Mumbai: The Maharashtra police have found 19 aborted female foetuses wrapped in blue plastic bags and buried near a sewer in a village in the state’s Sangli district, in what they called a “feoticide racket” run by a homeopathy doctor who is on the run.
The alleged racket was unearthed after a 26-year-old woman died during a failed abortion at the clinic of the doctor, who is not qualified to do surgeries. The foetuses were found late on Sunday in a sewer next to the clinic run by the doctor, Babasaheb Khidrapure, in Mhaisal village, a police officer said. The police, he said, were trying to arrest the man.
The woman’s husband has been arrested. The police allege that he pressured his wife to abort the child when he learned that it was a girl. Prenatal sex tests are illegal in India, a policy designed to stop unborn girls being aborted by parents desperate for a boy. Parents and doctors can be jailed for up to five years for requesting or conducting such tests to determine a child’s gender. But the tests are still thought to be common, particularly in poor rural areas, and sex ratios are skewed towards males across the country.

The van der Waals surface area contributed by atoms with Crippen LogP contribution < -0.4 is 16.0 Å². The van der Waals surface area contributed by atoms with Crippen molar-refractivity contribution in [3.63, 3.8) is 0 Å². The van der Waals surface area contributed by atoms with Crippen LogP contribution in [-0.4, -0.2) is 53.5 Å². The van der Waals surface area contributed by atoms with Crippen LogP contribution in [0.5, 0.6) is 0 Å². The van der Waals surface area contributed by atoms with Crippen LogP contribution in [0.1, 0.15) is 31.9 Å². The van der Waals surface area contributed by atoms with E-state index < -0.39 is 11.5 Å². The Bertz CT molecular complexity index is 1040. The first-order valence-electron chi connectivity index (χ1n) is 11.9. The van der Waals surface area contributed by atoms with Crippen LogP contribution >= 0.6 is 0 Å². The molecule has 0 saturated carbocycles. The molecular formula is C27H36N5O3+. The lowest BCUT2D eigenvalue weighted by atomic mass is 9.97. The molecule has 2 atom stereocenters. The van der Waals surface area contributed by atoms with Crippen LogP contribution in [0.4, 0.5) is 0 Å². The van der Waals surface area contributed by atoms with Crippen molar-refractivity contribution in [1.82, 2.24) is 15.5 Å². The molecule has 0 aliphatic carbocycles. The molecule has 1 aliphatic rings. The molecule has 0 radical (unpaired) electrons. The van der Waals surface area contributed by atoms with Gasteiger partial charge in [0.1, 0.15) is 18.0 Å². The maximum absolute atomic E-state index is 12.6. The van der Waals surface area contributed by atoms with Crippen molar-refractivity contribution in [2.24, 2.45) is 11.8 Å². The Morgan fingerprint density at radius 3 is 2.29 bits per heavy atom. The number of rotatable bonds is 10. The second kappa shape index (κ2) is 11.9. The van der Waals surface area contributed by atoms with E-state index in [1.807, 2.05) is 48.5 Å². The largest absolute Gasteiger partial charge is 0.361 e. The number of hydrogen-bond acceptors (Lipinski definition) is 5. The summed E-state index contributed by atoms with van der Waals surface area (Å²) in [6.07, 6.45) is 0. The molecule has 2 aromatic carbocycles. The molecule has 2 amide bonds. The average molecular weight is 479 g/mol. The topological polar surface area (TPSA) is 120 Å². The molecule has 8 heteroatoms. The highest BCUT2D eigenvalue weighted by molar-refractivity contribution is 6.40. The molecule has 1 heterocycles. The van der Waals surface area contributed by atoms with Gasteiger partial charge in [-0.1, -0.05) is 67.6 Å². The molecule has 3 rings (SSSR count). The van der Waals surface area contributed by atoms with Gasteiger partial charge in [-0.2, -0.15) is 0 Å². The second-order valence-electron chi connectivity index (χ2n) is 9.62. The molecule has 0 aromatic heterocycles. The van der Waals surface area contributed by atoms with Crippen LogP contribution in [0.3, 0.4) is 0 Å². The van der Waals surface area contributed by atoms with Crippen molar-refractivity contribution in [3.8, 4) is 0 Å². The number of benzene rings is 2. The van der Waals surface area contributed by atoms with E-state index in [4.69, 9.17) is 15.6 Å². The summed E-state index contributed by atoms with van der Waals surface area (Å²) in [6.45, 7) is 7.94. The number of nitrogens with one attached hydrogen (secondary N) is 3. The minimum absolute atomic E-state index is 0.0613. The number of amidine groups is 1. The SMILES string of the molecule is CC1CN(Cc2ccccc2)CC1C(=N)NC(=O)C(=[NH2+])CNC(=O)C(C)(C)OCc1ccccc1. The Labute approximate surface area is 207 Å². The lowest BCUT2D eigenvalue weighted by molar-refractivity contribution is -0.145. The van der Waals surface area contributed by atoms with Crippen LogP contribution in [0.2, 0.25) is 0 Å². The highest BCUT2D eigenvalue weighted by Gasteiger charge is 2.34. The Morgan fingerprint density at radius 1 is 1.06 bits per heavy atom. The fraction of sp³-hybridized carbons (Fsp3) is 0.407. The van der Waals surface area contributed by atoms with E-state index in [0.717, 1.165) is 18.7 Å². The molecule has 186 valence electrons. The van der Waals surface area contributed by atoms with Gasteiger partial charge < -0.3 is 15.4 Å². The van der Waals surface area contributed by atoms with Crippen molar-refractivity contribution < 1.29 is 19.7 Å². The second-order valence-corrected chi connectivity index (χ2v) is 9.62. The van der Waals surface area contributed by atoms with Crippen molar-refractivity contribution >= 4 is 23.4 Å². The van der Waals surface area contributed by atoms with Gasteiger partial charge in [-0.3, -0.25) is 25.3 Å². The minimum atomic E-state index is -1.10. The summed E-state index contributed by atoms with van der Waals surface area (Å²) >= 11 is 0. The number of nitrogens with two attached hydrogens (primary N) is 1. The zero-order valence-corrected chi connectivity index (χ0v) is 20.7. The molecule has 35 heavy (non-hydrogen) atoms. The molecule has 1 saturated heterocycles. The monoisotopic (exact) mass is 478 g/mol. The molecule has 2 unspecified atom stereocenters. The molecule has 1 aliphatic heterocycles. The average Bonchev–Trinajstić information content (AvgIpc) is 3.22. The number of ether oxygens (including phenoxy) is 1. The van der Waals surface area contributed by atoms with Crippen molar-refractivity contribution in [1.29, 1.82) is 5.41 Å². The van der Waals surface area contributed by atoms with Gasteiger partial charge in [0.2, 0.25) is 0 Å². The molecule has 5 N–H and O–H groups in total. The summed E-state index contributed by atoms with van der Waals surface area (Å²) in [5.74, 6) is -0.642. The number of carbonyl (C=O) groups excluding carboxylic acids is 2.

“This is a disgusting incident. Investigations are on. I will myself go to Sangli to hold a meeting there,” said Pankaja Munde, Maharashtra’s Minister for Women and Child Development.
In Sangli, there were just 867 girls per 1,000 boys, the 2011 census showed. The average across the country was 940 per 1,000, up from 933 in the 2001 census.
A 2011 study in the British medical journal The Lancet found that up to 12 million girls had been aborted in the last three decades in India. Only 50 were reported last year to the police, one in Maharashtra.